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October 25, 2002


Conference table starts recasting vision, mission

Photo by Michael Wacht 

The second gathering of the Conference Table began with worship, during which participants were asked to form groups of three, anoint each other with oil, and pray for a specific request from each person and for enlightenment and guidance from God through the holy spirit.
By Michael Wacht

PORT ST. LUCIE — Participants at the second gathering of the Conference Table Oct. 3 at Grapevine United Methodist Church here worked at creating new vision and mission statements for the Florida Conference. The present reality of the connection was also a focus.

The Conference Table was approved at the 2002 Florida Annual Conference as a forum at which laity and clergy can discuss and discern how the conference can best fulfill its mission of making disciples of Jesus Christ. Bishop Timothy Whitaker is the chairman, and 17 other conference leaders are expected to participate. All conference laity and clergy are invited to attend.

Whitaker began the session by presenting proposed vision and mission statements, calling them “starting points for reflecting.” He said they were not intended to be adequate as they were. Instead, they were to present a “theological understanding” of what vision and mission should include. He challenged participants to understand and talk about the meaning behind the words.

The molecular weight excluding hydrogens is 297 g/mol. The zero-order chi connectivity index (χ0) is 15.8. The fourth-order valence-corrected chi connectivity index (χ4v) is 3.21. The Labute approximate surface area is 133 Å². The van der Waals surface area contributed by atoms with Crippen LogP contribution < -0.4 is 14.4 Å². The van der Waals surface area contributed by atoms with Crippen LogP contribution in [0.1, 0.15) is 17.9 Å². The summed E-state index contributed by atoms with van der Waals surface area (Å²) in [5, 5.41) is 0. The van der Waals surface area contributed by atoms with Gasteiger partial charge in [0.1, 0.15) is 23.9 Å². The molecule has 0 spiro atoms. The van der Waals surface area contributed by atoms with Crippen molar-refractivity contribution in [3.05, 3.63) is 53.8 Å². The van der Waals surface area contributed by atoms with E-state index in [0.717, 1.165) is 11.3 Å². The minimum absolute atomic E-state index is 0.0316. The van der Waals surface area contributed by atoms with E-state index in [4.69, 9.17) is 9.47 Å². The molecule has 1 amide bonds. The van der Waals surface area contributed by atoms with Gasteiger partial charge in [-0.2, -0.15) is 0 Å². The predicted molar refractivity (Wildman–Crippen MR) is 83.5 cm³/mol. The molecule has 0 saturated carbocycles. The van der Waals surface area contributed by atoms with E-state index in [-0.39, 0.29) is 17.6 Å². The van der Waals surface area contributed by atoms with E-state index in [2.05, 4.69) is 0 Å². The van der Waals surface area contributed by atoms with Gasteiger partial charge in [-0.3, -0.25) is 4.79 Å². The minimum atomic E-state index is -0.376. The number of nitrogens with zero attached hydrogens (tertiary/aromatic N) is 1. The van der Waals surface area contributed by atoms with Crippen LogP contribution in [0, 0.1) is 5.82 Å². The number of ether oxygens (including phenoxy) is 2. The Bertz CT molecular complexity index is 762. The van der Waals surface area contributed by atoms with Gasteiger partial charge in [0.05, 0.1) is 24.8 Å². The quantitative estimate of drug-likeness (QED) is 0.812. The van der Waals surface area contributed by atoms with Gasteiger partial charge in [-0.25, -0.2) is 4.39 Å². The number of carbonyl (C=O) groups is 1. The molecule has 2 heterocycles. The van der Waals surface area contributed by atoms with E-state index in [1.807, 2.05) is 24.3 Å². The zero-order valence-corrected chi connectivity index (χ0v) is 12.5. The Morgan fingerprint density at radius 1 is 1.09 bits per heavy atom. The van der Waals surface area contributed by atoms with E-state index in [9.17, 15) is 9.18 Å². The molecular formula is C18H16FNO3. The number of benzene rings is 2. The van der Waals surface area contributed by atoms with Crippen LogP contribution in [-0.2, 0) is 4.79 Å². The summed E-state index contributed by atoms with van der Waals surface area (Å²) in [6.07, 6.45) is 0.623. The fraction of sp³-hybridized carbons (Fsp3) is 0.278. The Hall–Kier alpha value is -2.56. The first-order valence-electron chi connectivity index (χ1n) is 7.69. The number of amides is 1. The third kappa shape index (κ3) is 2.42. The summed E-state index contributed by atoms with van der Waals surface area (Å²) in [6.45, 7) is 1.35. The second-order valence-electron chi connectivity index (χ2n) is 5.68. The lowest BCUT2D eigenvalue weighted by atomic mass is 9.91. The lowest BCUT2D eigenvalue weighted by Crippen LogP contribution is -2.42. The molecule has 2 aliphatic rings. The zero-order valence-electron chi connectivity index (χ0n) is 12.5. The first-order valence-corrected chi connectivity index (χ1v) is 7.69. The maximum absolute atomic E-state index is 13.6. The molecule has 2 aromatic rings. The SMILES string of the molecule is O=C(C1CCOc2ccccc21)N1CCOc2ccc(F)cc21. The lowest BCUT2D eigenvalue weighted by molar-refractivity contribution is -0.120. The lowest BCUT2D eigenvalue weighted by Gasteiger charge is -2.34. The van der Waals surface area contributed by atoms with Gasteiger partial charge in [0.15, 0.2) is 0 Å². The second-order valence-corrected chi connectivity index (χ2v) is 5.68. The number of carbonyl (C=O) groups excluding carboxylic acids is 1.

Whitaker presented the current vision and mission statements along with his proposals. “The present vision statement is based on an assumption that the conference is an institution to provide services,” he said. “It should reflect the fact that we’re a community connected in Jesus Christ to accomplish his mission in Florida. In reality, so often we don’t act as if we’re in community. If we act as if we’re in community, we would grasp another meaning for conference. Think more relationally than purely institutionally.”

The bishop’s proposed vision statement was, “Our Vision is to become a missionary church that invites all people to be transformed through faith in Jesus Christ, the Savior and Sovereign of the world.”

Participants were challenged to discuss the vision statement’s key terms and form an alternative statement using their list of key words.

Many of the groups said the word “inviting” was not strong enough and did not fully express how the church ought to reach unchurched people. One group offered the word “welcomes” because church members are not always ready to accept the people who are invited. Other groups chose the word “call” because of its Biblical undertone. Several added the word “intentional” before both inviting and welcoming.

Several groups recommended the vision statement be expanded to include a definition of transformation, including who is doing the transformation and into what people are transformed.